Innovation Toolbox: 6 Actions to Drive Effective Online Ideation
"Failing to plan is planning to fail"
In this time of uncertainty and change, innovation may be more important than ever as organizations look for ways to rebound — or continue momentum — as they move forward after major disruption. But many innovation activities previously done in-person have been paused, potentially slowing growth, and impacting future competitiveness.
With online becoming more ubiquitous (thanks to technological advances as well as COVID-19 necessitating that people work from home), innovation offerings need to be more flexible and accessible via online methods. In response, GrowthWorks has expanded its offerings to include a full suite of online innovation approaches and techniques. Most recently, we transitioned a scheduled in-person ideation to online, allowing our client to continue with critical work. Significant time and preparation was needed to plan and manage the logistics of this transition, with meticulous consideration given to each step in the ideation process.
Based on this work and the positive outcomes we are seeing, we have identified six factors that are essential and should be considered when developing a plan for successful online ideation:
1. Align on realistic objectives for the project and the team
To set the session up for success, you should be very clear on what the expectations are for ideation. Depending on project scope, do not expect to come out of the session with fully hashed out ideas. It may be all about quantity and not quality. The intention is to generate a large number of ideas that the team can then filter based on practicality, degree of innovation, operational capabilities, and / or internal business direction. And remember to be human! Particularly in current times, in which a lot of people are working from home while managing childcare and other responsibilities, don’t expect people to be too formal…keep things light. Expect glitches, lost connections, and other technological hiccups. However, laugh about it, flow with it, and seek to mitigate whatever happens without derailing the overall goals of the session.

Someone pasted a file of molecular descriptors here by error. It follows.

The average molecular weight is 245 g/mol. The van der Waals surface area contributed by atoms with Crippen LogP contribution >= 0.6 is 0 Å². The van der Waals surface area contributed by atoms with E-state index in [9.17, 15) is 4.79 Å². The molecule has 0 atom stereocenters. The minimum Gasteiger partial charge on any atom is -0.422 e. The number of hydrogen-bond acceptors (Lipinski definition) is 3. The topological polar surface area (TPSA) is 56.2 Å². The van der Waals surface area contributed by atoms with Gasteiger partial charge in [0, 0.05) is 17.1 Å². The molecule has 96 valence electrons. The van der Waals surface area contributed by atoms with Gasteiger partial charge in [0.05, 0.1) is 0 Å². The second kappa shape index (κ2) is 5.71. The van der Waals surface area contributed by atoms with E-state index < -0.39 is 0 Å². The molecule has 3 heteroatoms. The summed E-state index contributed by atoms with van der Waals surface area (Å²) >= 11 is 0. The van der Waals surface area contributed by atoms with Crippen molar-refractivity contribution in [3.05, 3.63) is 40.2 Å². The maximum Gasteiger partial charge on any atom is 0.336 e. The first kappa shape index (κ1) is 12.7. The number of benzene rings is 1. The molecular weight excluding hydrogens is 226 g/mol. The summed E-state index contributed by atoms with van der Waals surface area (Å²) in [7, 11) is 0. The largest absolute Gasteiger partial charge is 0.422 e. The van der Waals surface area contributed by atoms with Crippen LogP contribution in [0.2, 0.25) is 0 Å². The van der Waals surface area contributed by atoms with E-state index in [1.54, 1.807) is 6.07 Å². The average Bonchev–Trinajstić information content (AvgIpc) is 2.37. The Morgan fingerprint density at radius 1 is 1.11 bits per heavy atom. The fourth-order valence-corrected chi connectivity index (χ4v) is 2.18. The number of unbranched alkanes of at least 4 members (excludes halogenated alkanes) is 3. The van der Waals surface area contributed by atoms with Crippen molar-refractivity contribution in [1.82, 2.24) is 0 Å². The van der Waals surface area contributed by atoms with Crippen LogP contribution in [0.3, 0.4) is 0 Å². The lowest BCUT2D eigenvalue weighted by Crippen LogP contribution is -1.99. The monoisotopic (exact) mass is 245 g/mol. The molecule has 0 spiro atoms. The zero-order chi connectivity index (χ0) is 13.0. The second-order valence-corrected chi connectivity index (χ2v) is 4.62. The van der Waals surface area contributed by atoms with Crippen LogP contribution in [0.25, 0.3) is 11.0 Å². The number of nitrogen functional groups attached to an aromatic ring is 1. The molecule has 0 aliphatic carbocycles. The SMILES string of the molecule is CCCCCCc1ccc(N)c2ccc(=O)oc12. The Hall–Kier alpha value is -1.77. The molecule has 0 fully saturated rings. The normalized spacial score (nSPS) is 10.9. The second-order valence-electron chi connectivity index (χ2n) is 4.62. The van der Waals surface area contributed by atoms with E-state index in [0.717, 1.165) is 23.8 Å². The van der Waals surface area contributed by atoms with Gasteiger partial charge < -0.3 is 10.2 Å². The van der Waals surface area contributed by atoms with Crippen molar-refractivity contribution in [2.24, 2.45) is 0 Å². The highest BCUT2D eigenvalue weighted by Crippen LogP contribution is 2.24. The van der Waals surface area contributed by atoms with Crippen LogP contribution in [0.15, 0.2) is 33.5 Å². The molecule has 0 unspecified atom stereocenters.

2. Inspire with thought-provoking stimulus and creative ideation techniques
As part of the product design process, we start by tapping into consumers’ needs and expectations and use that learning as inspiration to ideate. If possible, inviting consumers and experts to participate in a panel during ideation is a great way to hear first-hand what people need and all the thought-provoking ways in which experts believe expectations might be addressed moving forward. It lets you know exactly what consumers like about products and some of the challenges and things they wish could be improved. Additionally, experiences that used to be impossible in an online format are now achievable through interactive tools like screen sharing and virtual reality. In addition, activities like sharing video tours and video shopping can help bring the experience to life and push thinking out. We advise taking some time to debrief after each activity – sharing out any initial ideas and exploring them further through ideation techniques, such as Brainstorming, SCAMPER, Mindmapping, Storyboarding, etc.
3. Create clear agenda(s)
Not having an agenda that highlights the goals and steps for each activity can set the project up to fail from the start. Agendas help to establish the schedule, inform the type of activities that will be taking place, and define the expected outputs for each activity. We suggest having two agendas: one for ideation participants and another for the internal team running the logistics of the session. Keeping a very detailed internal team agenda that establishes specific owners for each activity will help avoid confusion, especially if people on the team are working remotely. Even if you are working alone, maintaining an agenda for yourself will help keep things on track as you move the session along. The agenda you share with participants should also include online platform-specific details, for example, when participants should mute themselves, what to do/who to reach out to if there are any technical issues, how to share information that comes up on the fly, how to vote on ideas, etc.